13. totally forgot about them. they are great for most things. thanks for the update.
  14. I seem to recall that just before agitating is the right time to add it. ← Thanks Kerry, I think I'll give it a try this way with a chocolate fudge recipe using real chocolate before I go for a cocoa powder version.
  15. Can you just add peanut butter to the cooled chocolate fudge right before agitating in order to make peanut butter chocolate fudge? I'm about to give it a try right now just for the heck of it, but I'm wondering if the fat will throw things out of balance. edited to add: crap, no peanut butter in the house...how is this possible?! but, after a (very) little bit of research, it looks like people replace the chocolate with cocoa in peanut butter recipes. any help?
  16. but they do require a minimum purchase...which might put the opening poster in the same situation as with u-line
  17. i would use powdered color specifically for sugar. the colors tend to be nice and intense. don't know what happened with yours. it's possible that the residual heat caused the sugar to continue to cook past the desired temperature. if that's the case, you can shock your hot pan of sugar in an ice bath to help stop the cooking. if you're doing a large volume though, this doesn't always help as the heat gets trapped in the large amount of sugar.
  18. Here you go! ← I saw that a couple of months back and loved the look. I think it would be great to make little slabs of this to display chocolate on top of...the whole thing chocolate!! So neat. Of course we expect a demo from you Kerry edited to add: of course with colored cocoa butters and white chocolate, you could get all sorts of cool effects.
  19. I also like "Chocolate Designs" by Philippe Bertrand and Philippe Marand Bakedeco has it, but I think I got it cheaper somewhere else. I just can't remember right now.
  20. Thanks so much for the advice. It didn't really feel humid that day, but it sure was the next and I'm thinking that that affected it. ← Kim, if you made this one day and used it another day then you need to "reconstitute" the buttercream. In other words, you can't just store it on the counter overnight and decorate a cake with it the next day without doing anything to it. Usually, throw it back on the mixer with the paddle attachment and paddle on low to medium speed until it smooths out and gets a satiny appearance. If it is cold at all, a little heat helps. I use a torch on the side just to warm it gently, but a hot towel as advised above is perfect. If you've refrigerated it, when you first start mixing, it might look completely curdled and separated. Just add heat and keep mixing and it will come back together. If it looked a little curdled like this when freshly made, then it needs longer mixing time. Again, as advised above heat or cold depending on the room temp will help it come back together. Patience! It can take five minutes or more of mixing. Also, if it sits a long time while you're using it on the cake, it might need quick touch-up mixes to smooth it out. Also, remember that you lose some volume in the reconstituting process, so while still delicious, it will be a little denser sometimes. I love the flower you made with the "ho-hos"!!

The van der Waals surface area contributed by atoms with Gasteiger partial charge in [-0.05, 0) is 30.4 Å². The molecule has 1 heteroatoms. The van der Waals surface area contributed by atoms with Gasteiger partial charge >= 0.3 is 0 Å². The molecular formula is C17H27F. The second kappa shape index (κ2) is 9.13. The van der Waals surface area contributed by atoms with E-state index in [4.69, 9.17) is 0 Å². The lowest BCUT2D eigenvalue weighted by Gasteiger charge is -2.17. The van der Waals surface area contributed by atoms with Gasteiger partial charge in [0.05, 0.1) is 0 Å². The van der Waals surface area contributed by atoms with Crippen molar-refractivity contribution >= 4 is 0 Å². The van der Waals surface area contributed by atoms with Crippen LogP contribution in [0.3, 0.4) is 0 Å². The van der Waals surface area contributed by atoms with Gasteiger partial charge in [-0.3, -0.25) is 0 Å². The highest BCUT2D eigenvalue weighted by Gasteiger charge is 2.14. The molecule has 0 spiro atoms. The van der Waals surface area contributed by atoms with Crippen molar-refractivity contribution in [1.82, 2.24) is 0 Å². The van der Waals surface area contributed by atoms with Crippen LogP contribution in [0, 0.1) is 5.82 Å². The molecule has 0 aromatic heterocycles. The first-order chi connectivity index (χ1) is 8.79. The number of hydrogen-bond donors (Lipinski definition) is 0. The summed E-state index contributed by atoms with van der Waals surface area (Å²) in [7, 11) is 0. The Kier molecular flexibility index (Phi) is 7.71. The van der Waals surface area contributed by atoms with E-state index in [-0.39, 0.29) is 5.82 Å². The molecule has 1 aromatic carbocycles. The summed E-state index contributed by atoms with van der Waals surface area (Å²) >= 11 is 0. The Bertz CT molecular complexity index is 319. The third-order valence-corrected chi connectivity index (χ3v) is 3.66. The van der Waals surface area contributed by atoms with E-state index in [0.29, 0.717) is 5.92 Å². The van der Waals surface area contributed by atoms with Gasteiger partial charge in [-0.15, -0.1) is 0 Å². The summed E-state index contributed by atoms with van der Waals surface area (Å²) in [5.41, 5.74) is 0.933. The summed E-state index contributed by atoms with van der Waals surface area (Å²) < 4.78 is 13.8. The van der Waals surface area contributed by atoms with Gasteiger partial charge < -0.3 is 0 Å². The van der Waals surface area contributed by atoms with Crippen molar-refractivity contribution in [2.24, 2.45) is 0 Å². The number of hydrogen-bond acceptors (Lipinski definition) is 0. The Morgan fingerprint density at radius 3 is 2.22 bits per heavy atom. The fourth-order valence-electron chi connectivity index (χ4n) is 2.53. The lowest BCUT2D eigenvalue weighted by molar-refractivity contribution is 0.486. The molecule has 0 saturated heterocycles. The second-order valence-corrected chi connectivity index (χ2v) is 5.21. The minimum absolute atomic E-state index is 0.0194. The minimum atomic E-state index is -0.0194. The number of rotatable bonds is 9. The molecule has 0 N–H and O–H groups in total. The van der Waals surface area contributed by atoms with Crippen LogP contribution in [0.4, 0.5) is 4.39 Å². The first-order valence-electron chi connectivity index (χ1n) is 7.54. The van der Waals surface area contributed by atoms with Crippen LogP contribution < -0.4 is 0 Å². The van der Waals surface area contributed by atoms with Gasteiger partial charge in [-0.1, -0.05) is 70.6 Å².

21. Also "Two" which used to be Hawthorne Lane is next door to the Thirsty Bear. Not sure what they're serving there lately, but certainly cheaper than Hawthorne Lane used to be in its heyday. I would guess it is slightly upscale casual...if that's at all a definition of a cuisine
  22. if you infuse the zest in the cream and strain it out, it won't affect the texture at all.
  23. don't you love when people make something beautiful and they find the flaws in it just to fish for compliments they look great Lior, and i have always been of the mind that barely noticeable (or only noticeable to you) imperfections indicate the hand made nature of items. that makes them all the more special! i wouldn't want it to look like a machine made them, in other words.
  24. I totally missed this the first time. Are you using the paddle that came with the mixer or the after market "beater blade"? Home models usually have the coated blades, but some come with metal blades. Again, I think you should check your height adjustment or make sure that the bowl is sitting properly. Sometimes when people have a small amount to mix, they lift the bowl slightly so that everything gets scraped down. I think bowl to paddle contact is your culprit. I don't think it makes things inedible, but I don't know how much metal you want to ingest ;-)
  25. could be the bowl and whisk you're using. are you using a stand mixer? sometimes the height adjustment needs to be worked on in order that the attachments don't hit the metal. if you're using a hand whisk and a stainless steel bowl, sometimes poorer quality stainless can impart color. in other words, i would attribute this to a mechanical issue rather than ingredient. of course, there could be some acid in the recipe (leavener?) that's reacting with your bowl or mixing apparatus as well.